Thursday, June 28, 2012

Lords of the Sea by John R. Hale


The Athenian city-state lived and died by its navy.  They were remarkable, innovative ship builders in the early years giving them an edge in control of the sea.  Rival Sparta was always more comfortable with feet on solid ground.  The Navy used citizen rowers not the slaves so often depicted in Hollywood drama.  Those came later with the Romans, Barbary pirates and others.  Hale recounts the naval history of the Peleponessus over the course of several centuries with the focus kept squarely on the sea and largely leaving the land wars to others.

What I liked: I learned a lot about Athens culture, history and tradition from this book.  Democracy can be a brutal system of government when practiced in its true form (here in the US, we are a republic).  The hero of the hour quickly becomes the scapegoat of tomorrow and lives his life in exile.  There is no buffer for people to cool down or see the long term effects of actions.  They love ya or they don't.  Second, with an eye on our own immigration issues, I read with interest the ways Athens tried to limit its population to keep immigrants and mixed citizenship people from outpacing the resources of the city-state.  Third, at times the citizenship requirements were quite strict.  At their strictest, their leader Pericles experienced complete tragedy during a plague and lost all of his legitimate children.  The city immediately came forward with an exception just for him so he could legitimize and give citizenship to one of his children by a foreign mistress.  The more things change, the more they stay the same.  Finally, I learned a lot about sea tactics, the life of sailors and the building and manning of ships.  Since I read this for a 12x12 category about life in or on the sea, this aspect was perfect for my goal.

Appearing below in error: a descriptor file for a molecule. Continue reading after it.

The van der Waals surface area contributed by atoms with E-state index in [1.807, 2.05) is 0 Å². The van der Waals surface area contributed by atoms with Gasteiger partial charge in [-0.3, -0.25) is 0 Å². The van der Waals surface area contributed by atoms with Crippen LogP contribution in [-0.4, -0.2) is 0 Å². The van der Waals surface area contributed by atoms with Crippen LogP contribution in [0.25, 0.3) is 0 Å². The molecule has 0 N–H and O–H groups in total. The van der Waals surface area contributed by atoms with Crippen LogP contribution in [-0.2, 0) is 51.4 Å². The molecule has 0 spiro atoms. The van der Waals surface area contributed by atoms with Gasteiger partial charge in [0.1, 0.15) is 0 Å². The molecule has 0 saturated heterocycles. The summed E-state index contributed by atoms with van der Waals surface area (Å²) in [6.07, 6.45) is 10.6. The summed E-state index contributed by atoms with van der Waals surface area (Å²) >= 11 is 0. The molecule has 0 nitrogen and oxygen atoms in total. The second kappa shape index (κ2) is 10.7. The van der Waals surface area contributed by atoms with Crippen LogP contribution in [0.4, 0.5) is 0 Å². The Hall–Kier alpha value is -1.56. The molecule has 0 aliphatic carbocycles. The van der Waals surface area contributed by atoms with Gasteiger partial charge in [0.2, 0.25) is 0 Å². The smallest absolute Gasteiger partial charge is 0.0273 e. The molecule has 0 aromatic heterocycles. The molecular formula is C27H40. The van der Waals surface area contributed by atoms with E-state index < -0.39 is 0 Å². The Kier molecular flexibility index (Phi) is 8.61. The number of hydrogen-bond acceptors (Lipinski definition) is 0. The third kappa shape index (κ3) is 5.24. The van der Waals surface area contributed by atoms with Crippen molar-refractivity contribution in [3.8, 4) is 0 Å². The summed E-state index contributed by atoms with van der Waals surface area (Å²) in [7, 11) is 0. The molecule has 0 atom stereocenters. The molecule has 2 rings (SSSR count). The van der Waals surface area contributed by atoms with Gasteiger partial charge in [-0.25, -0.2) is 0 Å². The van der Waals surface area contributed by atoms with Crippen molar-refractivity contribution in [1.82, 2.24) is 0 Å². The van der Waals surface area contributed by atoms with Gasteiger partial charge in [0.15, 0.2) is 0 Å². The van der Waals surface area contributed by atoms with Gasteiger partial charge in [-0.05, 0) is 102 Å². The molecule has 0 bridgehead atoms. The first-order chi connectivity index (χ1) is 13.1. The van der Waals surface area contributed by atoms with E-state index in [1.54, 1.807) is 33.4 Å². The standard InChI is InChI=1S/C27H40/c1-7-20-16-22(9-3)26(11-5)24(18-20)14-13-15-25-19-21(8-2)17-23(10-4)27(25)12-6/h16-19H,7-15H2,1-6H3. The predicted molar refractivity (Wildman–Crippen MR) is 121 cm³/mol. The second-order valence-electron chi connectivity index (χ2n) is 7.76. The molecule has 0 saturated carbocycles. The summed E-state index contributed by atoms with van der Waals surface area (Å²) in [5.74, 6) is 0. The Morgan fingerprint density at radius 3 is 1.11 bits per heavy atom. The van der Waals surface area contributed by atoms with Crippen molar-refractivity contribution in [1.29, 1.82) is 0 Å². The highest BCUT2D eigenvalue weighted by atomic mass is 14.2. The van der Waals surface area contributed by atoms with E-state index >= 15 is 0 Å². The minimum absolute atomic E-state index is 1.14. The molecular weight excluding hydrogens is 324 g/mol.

What I didn't like:  It felt like this book was about 100 pages too long.  I don't get into politics and Hale spent a fair bit of time explaining Athenian politics and power struggles.  Perhaps he felt it was necessary to understanding the stages of life of the Athenian Navy, but it didn't fit into my goal in reading the book.

Sunday, May 27, 2012

A Long Way Gone by Ishmael Beah

★ ★ ★ ★
Ishmael Beah was a young man of about 12 years growing up in Sierra Leone in the early 1990s when civil war broke out.  He was caught away from home with some school friends when the rebels got to his home village.  The boys traveled together for several months trying to find their families, roaming from village to village, sometimes able to work for a bit of food.  More often they had to steal it and run because of the villagers' fears of them because the rebels were forcibly recruiting young men of their age group into the rebel army.  Eventually they found some safety in a village controlled by the national army.  That safety ended when the Lieutenant there forcibly recruited their group into the national army.  One of those recruited was only 7 years old and couldn't even lift his rifle to a firing position.  Beah served in the army for about a year from my best guess, the timeline was a bit iffy in his memoir.  Then the boys were given freedom and sent to the national capital for rehabilitation.